In a previous blog post I said I would provide an overview of how I structure the Cloud Native Applications that I build. As always with software, there are a ton of different ways to do this. My approach is only my approach, you might find something here that helps you or you might be offended by the way I do things.
I build Cloud Native applications. That is, I develop applications that run in the Cloud and leverage Cloud services. This means I write application code and deploy Cloud infrastructure. I believe there are exactly 1,034,343 ways to deploy Cloud infrastructure. There is a wide range of tools available from a variety of vendors that want to help you deploy your Cloud infrastructure and get it connected to your application.
More often than not, these days, deploying Cloud infrastructure means writing Infrastructure-as-Code. If you are still doing anything in the console we can’t be friends. I recently became aware of Ampt and the new (to me) concept of Infrastructure-from-Code (IfC). I’m really struggling with how I feel about it and thought I should try to solidify my feelings in a blog post.
The thing I really want to talk about is abstraction. That is, each of the 1,034,343 solutions that help build Cloud infrastructure provide a layer of abstraction on top of foundational ways to build Cloud infrastructure. This layer of abstraction is often titled towards a particular use case to make it easier to build the infrastructure that satisfies the use case. Some solutions are focused on declarative infrastructure, some on support for multiple clouds and some on building applications in the Cloud.
I recently watched I tried 5 Firebase alternatives (from Fireship). I have thoughts on this same subject, but from a slightly different perspective.
I do Cloud Native Development and have built applications utilizing three of the BaaS solutions discussed in the video - Google Firebase, AWS Amplify and Supabase. With that said, today, I typically create applications directly in AWS and do not use any of the BaaS solutions. What follows are my thoughts on the three BaaS solutions I have used and a little about why I tend to stay away from them.
It has been a while since there were new posts here at FullsApps. The plan is to change that. I have been off working on a variety of projects and want to share some of the things I have learned. Let's start with this blog itself; which if you have been here before you will have noticed has been updated to something a little less embarrassing.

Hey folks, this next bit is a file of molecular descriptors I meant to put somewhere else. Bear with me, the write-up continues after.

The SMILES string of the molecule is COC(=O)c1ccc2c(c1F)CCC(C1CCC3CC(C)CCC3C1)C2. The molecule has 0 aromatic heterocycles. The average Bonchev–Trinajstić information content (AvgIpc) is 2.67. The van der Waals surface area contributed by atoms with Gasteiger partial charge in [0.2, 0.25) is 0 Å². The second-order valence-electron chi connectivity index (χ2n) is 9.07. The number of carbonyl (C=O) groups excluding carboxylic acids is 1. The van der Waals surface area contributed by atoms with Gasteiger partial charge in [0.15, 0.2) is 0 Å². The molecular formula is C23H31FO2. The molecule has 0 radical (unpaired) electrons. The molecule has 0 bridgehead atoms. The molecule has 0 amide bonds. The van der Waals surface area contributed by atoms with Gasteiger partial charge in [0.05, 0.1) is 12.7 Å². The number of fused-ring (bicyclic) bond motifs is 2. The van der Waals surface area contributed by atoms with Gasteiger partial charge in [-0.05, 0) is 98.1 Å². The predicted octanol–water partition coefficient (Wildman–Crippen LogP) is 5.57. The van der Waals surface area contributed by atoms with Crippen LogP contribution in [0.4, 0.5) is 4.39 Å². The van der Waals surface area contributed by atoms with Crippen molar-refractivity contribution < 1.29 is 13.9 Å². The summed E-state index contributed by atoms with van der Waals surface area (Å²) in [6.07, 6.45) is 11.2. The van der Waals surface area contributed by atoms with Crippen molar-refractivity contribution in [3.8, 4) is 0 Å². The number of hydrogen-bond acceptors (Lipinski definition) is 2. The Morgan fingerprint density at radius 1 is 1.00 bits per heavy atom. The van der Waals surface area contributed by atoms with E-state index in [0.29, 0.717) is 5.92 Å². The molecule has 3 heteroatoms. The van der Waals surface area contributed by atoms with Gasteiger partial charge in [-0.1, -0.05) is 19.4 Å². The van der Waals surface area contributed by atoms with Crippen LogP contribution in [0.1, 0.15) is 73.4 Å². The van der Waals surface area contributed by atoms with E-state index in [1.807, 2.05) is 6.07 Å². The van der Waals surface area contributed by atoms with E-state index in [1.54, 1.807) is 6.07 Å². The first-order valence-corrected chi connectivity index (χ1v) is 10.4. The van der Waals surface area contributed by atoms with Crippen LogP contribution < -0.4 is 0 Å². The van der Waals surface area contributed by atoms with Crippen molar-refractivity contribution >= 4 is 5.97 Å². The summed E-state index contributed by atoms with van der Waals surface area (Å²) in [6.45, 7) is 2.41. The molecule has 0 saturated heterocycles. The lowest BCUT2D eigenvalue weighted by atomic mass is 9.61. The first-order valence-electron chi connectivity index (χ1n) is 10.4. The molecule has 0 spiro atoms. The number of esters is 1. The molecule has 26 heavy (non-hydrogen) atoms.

Since the release of multiple authorization support in Amplify GraphQL, a number of excellent blogs have been written about how multi-auth can readily support the public read, authenticated CRUD use case:
- AWS Amplify Multi-Auth GraphQL — Public Read and Authenticated Create, Update, Delete.
- Multiple Authentication Types in AWS Amplify.
This post describes using multi-auth to support another use case: public create, authenticated read/update/delete.
To wrap up our series on the media-library project I want to reflect on the positive and negative parts of the project with a view to doing things better in the future, and then discuss what features might make sense for the next iteration.
It feels like this blog series has been going on forever, maybe because it has. We finally reached our goal of having something worth showing users in the last post. We can now turn our attention to getting the application published somewhere users can access it.
In this post we will finally get to the key part of the application - letting users select and download images.
In the last post we created a property list from which users can select a property. In this post we continue by creating the property components/pages.
We have done quite a lot of work to this point but we have yet to reach our most critical milestone - when we can turn over the application to a standard user to try the application and give us feedback. In this post we will finally start to add some GUI for the User (as opposed to the Admin, for whom we've added quite a bit of functionality).